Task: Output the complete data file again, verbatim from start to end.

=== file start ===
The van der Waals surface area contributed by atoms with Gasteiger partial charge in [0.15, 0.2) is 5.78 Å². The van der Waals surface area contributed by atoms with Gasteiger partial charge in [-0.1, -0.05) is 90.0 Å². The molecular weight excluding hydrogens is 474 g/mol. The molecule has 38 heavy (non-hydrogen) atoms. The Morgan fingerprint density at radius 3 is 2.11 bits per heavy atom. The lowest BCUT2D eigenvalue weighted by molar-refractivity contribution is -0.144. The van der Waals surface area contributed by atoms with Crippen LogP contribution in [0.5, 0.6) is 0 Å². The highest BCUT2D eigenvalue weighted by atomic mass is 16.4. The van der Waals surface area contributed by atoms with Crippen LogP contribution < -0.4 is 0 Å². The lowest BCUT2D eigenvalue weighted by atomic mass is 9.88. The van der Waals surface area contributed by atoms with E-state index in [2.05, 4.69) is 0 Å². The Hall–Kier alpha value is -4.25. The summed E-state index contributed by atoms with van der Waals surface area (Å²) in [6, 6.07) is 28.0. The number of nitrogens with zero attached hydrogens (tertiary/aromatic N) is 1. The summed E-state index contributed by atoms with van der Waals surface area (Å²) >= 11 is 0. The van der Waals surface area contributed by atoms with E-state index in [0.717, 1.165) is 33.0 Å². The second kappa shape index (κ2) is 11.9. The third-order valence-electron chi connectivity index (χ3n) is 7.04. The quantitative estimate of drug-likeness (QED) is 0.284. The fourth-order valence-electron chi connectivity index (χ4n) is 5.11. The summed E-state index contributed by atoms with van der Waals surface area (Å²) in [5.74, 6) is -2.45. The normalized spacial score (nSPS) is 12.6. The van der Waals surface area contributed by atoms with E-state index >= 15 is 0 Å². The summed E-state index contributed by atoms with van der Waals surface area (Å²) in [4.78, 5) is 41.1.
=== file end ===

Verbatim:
The van der Waals surface area contributed by atoms with Gasteiger partial charge in [0.15, 0.2) is 5.78 Å². The van der Waals surface area contributed by atoms with Gasteiger partial charge in [-0.1, -0.05) is 90.0 Å². The molecular weight excluding hydrogens is 474 g/mol. The molecule has 38 heavy (non-hydrogen) atoms. The Morgan fingerprint density at radius 3 is 2.11 bits per heavy atom. The lowest BCUT2D eigenvalue weighted by molar-refractivity contribution is -0.144. The van der Waals surface area contributed by atoms with Crippen LogP contribution in [0.5, 0.6) is 0 Å². The highest BCUT2D eigenvalue weighted by atomic mass is 16.4. The van der Waals surface area contributed by atoms with Crippen LogP contribution < -0.4 is 0 Å². The lowest BCUT2D eigenvalue weighted by atomic mass is 9.88. The van der Waals surface area contributed by atoms with E-state index in [2.05, 4.69) is 0 Å². The Hall–Kier alpha value is -4.25. The summed E-state index contributed by atoms with van der Waals surface area (Å²) in [6, 6.07) is 28.0. The number of nitrogens with zero attached hydrogens (tertiary/aromatic N) is 1. The summed E-state index contributed by atoms with van der Waals surface area (Å²) >= 11 is 0. The van der Waals surface area contributed by atoms with E-state index in [0.717, 1.165) is 33.0 Å². The second kappa shape index (κ2) is 11.9. The third-order valence-electron chi connectivity index (χ3n) is 7.04. The quantitative estimate of drug-likeness (QED) is 0.284. The fourth-order valence-electron chi connectivity index (χ4n) is 5.11. The summed E-state index contributed by atoms with van der Waals surface area (Å²) in [5.74, 6) is -2.45. The normalized spacial score (nSPS) is 12.6. The van der Waals surface area contributed by atoms with E-state index >= 15 is 0 Å². The summed E-state index contributed by atoms with van der Waals surface area (Å²) in [4.78, 5) is 41.1.